From the hat-trick on debut against Blackpool through to the FA Cup win in his first season followed by Spurs becoming the first English team to win a major European trophy, it was Greavsie at his pomp.
For Glenn Hoddle, a young fan of the club, it lay in the expectation with the ball at his feet: “When he was in possession, the stadium changed. He was electrifying and what a finisher, right foot, left foot. Magnificent player.”
Eighteen months on from celebrations to mark his 80th birthday – ranging from a documentary on BT Sport to calls by one national newspaper for a knighthood for arguably the greatest English-born striker – Greaves passed away in the early hours of Sunday morning.
His records were a match for the greats of the past and present: 422 goals in 602 games, 266 of which were scored for Spurs and 132 for Chelsea. Even a supposedly unsuccessful spell with AC Milan warranted nine goals in 14 games before Spurs paid a then club record £99,000 to bring him back to London.
His record of 366 goals in Europe’s top five leagues stood for nearly half-a-century before being surpassed by Cristiano Ronaldo for Real Madrid in 2017. That he did so on often mudbath pitches made it all the more remarkable.
For England, his record was no less impressive – 44 goals in 57 appearances, including one on debut, putting him fourth in the all-time list behind Wayne Rooney, Sir Bobby Charlton and Gary Lineker.
The son of a London Underground driver, Greaves began his career as an apprentice at Chelsea where he made his debut as a 17-year-old, his last game coming for West Ham, close to where he was born in Manor Park with Britain already at war with Germany.
Bizarrely, though, for many he was defined for the one match he missed – the 1966 World Cup final. England’s first-choice striker throughout the tournament, a gash to his shin saw him miss the ensuing match. Sir Geoff Hurst was brought in, went on to score a hat-trick and Greaves could only watch suited from the sidelines.
For a country in euphoria, he was a torn figure. He recalled many years later: “I danced around the pitch with everyone else in this moment of triumph and great happiness, deep down I felt my sadness.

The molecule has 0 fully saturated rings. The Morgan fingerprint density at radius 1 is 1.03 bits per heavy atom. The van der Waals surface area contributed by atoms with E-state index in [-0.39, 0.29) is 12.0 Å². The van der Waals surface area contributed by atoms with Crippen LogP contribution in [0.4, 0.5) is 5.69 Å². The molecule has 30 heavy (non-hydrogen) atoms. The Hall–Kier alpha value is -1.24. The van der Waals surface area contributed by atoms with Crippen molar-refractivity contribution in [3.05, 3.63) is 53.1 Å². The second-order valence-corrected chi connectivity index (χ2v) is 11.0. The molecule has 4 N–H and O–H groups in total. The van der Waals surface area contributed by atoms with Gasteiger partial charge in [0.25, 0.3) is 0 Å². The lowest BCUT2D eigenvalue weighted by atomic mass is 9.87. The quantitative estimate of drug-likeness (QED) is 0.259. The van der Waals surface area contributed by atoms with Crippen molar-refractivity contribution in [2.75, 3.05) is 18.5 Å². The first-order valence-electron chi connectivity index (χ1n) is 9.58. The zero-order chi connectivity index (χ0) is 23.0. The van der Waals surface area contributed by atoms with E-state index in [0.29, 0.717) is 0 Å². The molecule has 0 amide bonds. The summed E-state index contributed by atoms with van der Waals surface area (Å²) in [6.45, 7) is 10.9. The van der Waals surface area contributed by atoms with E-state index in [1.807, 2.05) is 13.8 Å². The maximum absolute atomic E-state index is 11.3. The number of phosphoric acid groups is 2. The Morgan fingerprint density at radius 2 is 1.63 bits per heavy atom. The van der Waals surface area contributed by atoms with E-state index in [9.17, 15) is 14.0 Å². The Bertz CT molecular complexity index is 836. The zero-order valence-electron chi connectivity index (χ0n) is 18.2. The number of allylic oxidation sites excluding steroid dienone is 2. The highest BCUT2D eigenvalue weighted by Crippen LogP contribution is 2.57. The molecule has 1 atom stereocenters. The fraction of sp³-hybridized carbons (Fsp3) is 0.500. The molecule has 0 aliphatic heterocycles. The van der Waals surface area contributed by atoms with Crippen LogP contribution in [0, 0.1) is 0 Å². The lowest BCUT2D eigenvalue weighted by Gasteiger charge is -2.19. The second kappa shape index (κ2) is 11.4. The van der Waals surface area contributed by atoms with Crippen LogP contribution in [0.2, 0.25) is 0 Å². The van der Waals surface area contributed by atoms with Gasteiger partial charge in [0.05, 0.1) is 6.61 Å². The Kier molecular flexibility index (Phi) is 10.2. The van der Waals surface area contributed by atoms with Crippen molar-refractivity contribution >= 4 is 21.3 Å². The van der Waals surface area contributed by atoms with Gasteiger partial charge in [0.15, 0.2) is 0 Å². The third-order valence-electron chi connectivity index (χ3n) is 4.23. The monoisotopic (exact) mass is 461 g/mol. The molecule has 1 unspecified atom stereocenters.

“Throughout my years as a professional footballer, I had dreamed of playing in a World Cup Final. I had missed out on the match of a lifetime – and it hurt.”
Some blamed that moment for his alcoholism, but the truth behind that was far darker, the death of his son Jimmy Jr.
“Jimmy’s death devastated us, it really drove us out of our minds,” he recalled.
“If ever there was a time, I wanted to claw back yesterday it was the day young Jimmy died. When it’s your own child, no words can describe that grief.”
At the height of his drinking, he claimed to down 20 pints and then a bottle of vodka, another son Danny recalling how he would shut himself off and listen to Neil Diamond when drinking at home.
To Danny’s generation, he became a household name in the game less for his footballing prowess but more for his insights with the TV show Saint and Greavsie with Ian St John, luring such figures as the former American president Donald Trump onto camera to make the draw for the Rumbelows Cup one year in one particularly eye-catching stunt.
His presence was also enough to stop the Beatles dead in their tracks, John Lennon halting a concert at the London Palladium to utter, “we’ve got real royalty in here tonight!” when spotting the Spurs and England talisman in the crowd.
And there were no shortage of other anecdotes, perhaps notably when playing for England against Brazil at the 1962 World Cup when a stray dog broke onto the field.
“No one could catch it,” he said, “so I got down on all fours and managed to get hold of it. I picked it up and it ‘peed’ down my shirt and we didn’t even have a change strip in those days!”
The Brazilian legend Garrincha, who was playing in the match, was so taken with the incident that he adopted the dog and Greaves, as he put it, became world-renowned as “Garrincha’s dog catcher!”
Or, when once asked for the most important piece of advice given to him by an England manager at half-time, Greaves replied: “In the early days of my career when we played Scotland at Wembley, Sir Alf Ramsey came in at half-time and said to me: ‘Put that fag out!’”
To many people, he was many things, the ultimate goalscorer for Chelsea, Tottenham, West Ham and England, a comforting face on television screens at a time when channels were at their most modest.
For Hurst, the man who usurped him in 1966, there was no one better: “There have been some great players but forwards are judged on goals and there’s nobody that could touch him. You hear the term genius, and it is the one word which applies to Jimmy.”